The End of the F***ing World is back for a second season and it’s darker, grittier, and better than ever.
The first season of the show saw broken teens Alyssa (Jessica Barden) and James (Alex Lawther) ditch school in pursuit of adventure. What started out as innocent teens searching for sanctuary in escapism ends with cold-blooded murder and James being shot down by the police. The man that the panicked teens murdered turns out to be a perverted creep and as an audience, we assume that no one will be particularly hard done by his death.
In the first episode of season two, however, we are introduced to a new character. Bonny is a maladjusted young adult who is first abused by her mother and then abused by the professor that Alyssa and James murdered. Unfortunately, she doesn’t see it that way. Manipulated into believing their love is real, Bonny heads out to get her revenge on her lover’s killers.
The rest of the season unfolds into a confusing and emotional cat-and-mouse chase. Bonny switches between reaching for the gun and going for drinks with Alyssa and James, who are dealing with the aftermath of their horribly timed reunion. The trio develops an unusual relationship with a tense and dramatic climax.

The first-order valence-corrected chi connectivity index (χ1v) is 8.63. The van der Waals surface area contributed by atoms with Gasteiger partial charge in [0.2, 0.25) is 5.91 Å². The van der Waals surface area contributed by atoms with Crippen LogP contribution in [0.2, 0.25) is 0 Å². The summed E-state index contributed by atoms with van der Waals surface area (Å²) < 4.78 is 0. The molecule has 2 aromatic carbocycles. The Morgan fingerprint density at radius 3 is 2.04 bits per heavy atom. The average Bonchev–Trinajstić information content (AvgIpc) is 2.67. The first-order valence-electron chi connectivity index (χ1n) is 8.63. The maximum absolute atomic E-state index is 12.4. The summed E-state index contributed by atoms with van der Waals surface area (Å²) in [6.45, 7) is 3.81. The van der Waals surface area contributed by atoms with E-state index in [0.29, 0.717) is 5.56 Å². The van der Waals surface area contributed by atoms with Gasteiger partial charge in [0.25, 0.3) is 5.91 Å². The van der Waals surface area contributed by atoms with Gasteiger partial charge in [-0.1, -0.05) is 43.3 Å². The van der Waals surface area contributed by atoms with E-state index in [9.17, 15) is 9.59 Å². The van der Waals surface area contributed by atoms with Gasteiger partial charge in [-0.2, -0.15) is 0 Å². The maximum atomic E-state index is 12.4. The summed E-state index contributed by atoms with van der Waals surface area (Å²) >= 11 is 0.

Of course, what is so compelling about the Netflix series is not the tense climax, but the venerability that comes after. After being held at gunpoint for a murder they are traumatized for committing, Alyssa and James end up holding down a sobbing Bonny, trying to protect her from herself.
Lawther and Barden thus remind us why we fell so deeply in love with their characters in season one. In spite of their unique circumstances and unlikeable personalities, there is something beautiful and relatable about the way they navigate their relationship with one another. Together, they subvert all expectations of young lust and their fragile romance is an ironic triumph for love.
“I’m sorry for thinking you were the answer,” James confesses to Alyssa in the final scene. After all the ups and devastating downs, James realizes that love is not about finding someone that can fix you. It’s not about bold declarations of adoration, but rather whispered confessions behind a car park. It’s the person who not only knows where you are but can assess whether you truly want to be alone or are in need of a friend. Love is ultimately about many things and The End of the F***ing World shines a delicate light to the tender intricacies of one particularly unconventional, poignant relationship.